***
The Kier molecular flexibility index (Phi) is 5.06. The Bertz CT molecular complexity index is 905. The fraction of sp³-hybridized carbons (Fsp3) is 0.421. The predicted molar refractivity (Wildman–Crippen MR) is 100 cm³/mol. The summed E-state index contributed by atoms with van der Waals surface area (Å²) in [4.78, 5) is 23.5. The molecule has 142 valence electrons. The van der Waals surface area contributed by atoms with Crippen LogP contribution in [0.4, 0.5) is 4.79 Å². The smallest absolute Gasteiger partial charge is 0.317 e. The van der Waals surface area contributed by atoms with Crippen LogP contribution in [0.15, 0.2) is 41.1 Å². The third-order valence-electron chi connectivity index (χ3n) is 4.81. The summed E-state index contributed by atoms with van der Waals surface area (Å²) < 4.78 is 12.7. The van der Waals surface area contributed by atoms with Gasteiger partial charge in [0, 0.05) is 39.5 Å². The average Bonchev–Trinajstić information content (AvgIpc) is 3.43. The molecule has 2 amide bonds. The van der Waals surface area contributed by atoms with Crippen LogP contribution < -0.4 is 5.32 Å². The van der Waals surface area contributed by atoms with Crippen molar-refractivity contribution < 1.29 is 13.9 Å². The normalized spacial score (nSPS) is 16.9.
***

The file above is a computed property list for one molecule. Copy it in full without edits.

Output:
The Kier molecular flexibility index (Phi) is 5.06. The Bertz CT molecular complexity index is 905. The fraction of sp³-hybridized carbons (Fsp3) is 0.421. The predicted molar refractivity (Wildman–Crippen MR) is 100 cm³/mol. The summed E-state index contributed by atoms with van der Waals surface area (Å²) in [4.78, 5) is 23.5. The molecule has 142 valence electrons. The van der Waals surface area contributed by atoms with Crippen LogP contribution in [0.4, 0.5) is 4.79 Å². The smallest absolute Gasteiger partial charge is 0.317 e. The van der Waals surface area contributed by atoms with Crippen LogP contribution in [0.15, 0.2) is 41.1 Å². The third-order valence-electron chi connectivity index (χ3n) is 4.81. The summed E-state index contributed by atoms with van der Waals surface area (Å²) < 4.78 is 12.7. The van der Waals surface area contributed by atoms with Gasteiger partial charge in [0, 0.05) is 39.5 Å². The average Bonchev–Trinajstić information content (AvgIpc) is 3.43. The molecule has 2 amide bonds. The van der Waals surface area contributed by atoms with Crippen LogP contribution < -0.4 is 5.32 Å². The van der Waals surface area contributed by atoms with Crippen molar-refractivity contribution < 1.29 is 13.9 Å². The normalized spacial score (nSPS) is 16.9.